Having driven quite a few cars that have manual transmission (I am from Europe, after all), including a few street legal and almost legal racing cars (and having only recently gotten my first automatic transmission car*), I think I have a few things that might be worth pointing out on this topic.

Short introduction to the way a transmission works, and some of the terminology we will be using

I really should shut up about this, because transmissions mean very little to me. You can find some info in transmission, but in very basic terms, the power goes from the engine via the clutch via the transmission to your drive wheels (in the US or if you have an older car: probably your rear wheels. Everywhere else: Probably your front wheels. Possibly: All four wheels. ).

This means that if you disengage the clutch, your transmission and your wheels are not in connection with the power source (your engine). When driving a manual transmission car, engaging the clutch fully is the same as being in neutral.

Worth noting, however, is that if you half-way engage the clutch, the clutch will be slipping. This means that some of the energy from the engine goes to the transmission. This is important when you are trying to change between gears.

For more info, see clutch and transmission


All clutches and clutch pedal systems are different. This is important, because even if you have driven stick for ten years, getting into a new car means that you are still likely to choke the engine (i.e stall because of too low RPM), or, if you are used to very swift gear changes, you are likely to grind your transmission to shreds by letting the clutch go too early.

Some clutces, particularly the ones built into newer, sportier cars (think a high-powered Golf GTI or a particularly sporty riceburner) will have very short clutches. This allows for faster gear changes, but because the movement between "off" and "on" is so short, you only have a short distance to slip your clutch.

Other clutches, particularly on older cars (if you buy a used car, this usually applies to you) are what I would describe as floppy. The movement in the clutch pedal will be looong, but the clutch will only slip on part of this movement. The reason for this is that you are likely to sit there holding your clutch for a while, so you will want to depress it all the way. That way, you can rest your foot on the floor while holding your clutch depressed, and not get tired.

The transmission

your transmission will normally have 4 or 5 gears plus a reverse, arranged in an H shape. If you are driving a specially adapted car with racing modifications, chances are you have 6 gears. If you are driving a trailer truck, you will have up to 16 gears, but that is outside the scope of this writeup (if you have one of those trailers, you should probably know what you are doing, rather than reading this writeup anyway)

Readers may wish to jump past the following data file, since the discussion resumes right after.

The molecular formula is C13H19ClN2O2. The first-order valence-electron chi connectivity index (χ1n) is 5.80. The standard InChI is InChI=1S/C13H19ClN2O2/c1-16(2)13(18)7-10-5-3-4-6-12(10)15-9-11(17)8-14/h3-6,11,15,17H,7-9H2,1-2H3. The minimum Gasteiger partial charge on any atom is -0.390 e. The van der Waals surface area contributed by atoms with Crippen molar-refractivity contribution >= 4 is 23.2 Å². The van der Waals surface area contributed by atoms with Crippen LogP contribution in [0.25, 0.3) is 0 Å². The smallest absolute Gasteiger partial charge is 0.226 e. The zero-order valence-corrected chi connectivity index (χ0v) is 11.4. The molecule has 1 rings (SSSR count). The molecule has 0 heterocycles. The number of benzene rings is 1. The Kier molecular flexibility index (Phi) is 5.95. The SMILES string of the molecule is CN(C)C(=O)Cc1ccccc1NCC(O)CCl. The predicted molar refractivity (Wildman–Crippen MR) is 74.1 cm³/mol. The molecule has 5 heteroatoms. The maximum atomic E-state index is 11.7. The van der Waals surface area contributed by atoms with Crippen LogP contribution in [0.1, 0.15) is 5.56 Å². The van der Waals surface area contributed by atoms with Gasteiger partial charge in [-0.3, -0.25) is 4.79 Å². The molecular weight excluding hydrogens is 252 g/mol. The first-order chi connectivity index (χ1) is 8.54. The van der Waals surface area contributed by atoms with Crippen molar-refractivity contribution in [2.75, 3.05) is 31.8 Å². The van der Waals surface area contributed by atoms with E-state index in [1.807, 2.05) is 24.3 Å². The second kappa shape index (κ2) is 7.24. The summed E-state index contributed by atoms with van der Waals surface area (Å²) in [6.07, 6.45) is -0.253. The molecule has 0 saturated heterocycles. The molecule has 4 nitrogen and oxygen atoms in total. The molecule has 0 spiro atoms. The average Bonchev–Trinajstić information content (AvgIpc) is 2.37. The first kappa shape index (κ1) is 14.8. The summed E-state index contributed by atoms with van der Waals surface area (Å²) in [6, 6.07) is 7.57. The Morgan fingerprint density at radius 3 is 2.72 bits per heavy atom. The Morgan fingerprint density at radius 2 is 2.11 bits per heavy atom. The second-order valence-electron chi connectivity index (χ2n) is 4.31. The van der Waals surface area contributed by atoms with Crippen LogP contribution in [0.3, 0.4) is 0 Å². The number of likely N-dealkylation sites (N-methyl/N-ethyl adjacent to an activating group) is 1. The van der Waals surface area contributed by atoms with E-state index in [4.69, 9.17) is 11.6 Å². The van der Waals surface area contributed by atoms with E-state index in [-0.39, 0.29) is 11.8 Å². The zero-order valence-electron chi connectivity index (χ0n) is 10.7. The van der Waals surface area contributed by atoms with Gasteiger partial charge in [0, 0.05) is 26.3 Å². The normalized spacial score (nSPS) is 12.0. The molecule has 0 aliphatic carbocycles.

The H shape goes something like this:

1  3  5
|  |  |
|  |  |
|  |  |
|  |  |
2  4  R

Variations on the theme is possible: If the car has four gears, chances are that the reverse is where the 5 is on my example. The reverse may also be to the left of the 1 or 2. Usually, this is marked on the gearstick, so if you are in doubt, have a quick look.

When in neutral, the gearstick will default to the spot marked with an N above. This is useful for many reasons, as we will come back to later

Starting your engine

When you want to start your engine, put your gearstick in neutral, and make sure you check it is in neutral. This can be done by pushing the gearstick to the left. It should move a significant distance, signifying it is not caught in gear. If you feel resistance, try and see if it is in 3rd gear or something.

Note: A good point from a fellow noder is: "Floor the clutch when turning the ignition. Then you are 100% sure you don't go anywhere unexpectedly when starting your car." - andersa. In fact, upon starting a car again 10 minutes ago, I noticed that I do this myself, by reflex, without noticing. Go figure.

Now, if you have a reasonably new car, you shouldn't have to worry about the choke: just turn the ignition and touch your gas pedal, and you should be running. If your car does have a choke, read more about them here.

Getting the car moving

This is where the fun begins.